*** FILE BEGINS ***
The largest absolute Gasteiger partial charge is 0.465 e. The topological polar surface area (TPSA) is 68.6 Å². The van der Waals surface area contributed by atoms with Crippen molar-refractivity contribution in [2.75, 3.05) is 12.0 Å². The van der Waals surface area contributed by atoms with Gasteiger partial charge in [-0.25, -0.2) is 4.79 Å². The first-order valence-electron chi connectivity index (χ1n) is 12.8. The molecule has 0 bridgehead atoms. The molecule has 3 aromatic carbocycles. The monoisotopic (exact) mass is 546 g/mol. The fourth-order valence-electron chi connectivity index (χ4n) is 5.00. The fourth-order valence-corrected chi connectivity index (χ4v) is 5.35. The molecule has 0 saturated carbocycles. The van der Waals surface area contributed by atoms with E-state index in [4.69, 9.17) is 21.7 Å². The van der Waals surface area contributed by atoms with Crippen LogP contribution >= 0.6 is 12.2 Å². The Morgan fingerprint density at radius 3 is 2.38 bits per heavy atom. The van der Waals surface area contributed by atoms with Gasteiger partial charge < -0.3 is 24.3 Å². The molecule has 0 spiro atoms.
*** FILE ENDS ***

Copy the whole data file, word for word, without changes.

The largest absolute Gasteiger partial charge is 0.465 e. The topological polar surface area (TPSA) is 68.6 Å². The van der Waals surface area contributed by atoms with Crippen molar-refractivity contribution in [2.75, 3.05) is 12.0 Å². The van der Waals surface area contributed by atoms with Gasteiger partial charge in [-0.25, -0.2) is 4.79 Å². The first-order valence-electron chi connectivity index (χ1n) is 12.8. The molecule has 0 bridgehead atoms. The molecule has 3 aromatic carbocycles. The monoisotopic (exact) mass is 546 g/mol. The fourth-order valence-electron chi connectivity index (χ4n) is 5.00. The fourth-order valence-corrected chi connectivity index (χ4v) is 5.35. The molecule has 0 saturated carbocycles. The van der Waals surface area contributed by atoms with E-state index in [4.69, 9.17) is 21.7 Å². The van der Waals surface area contributed by atoms with Crippen LogP contribution >= 0.6 is 12.2 Å². The Morgan fingerprint density at radius 3 is 2.38 bits per heavy atom. The van der Waals surface area contributed by atoms with Gasteiger partial charge < -0.3 is 24.3 Å². The molecule has 0 spiro atoms.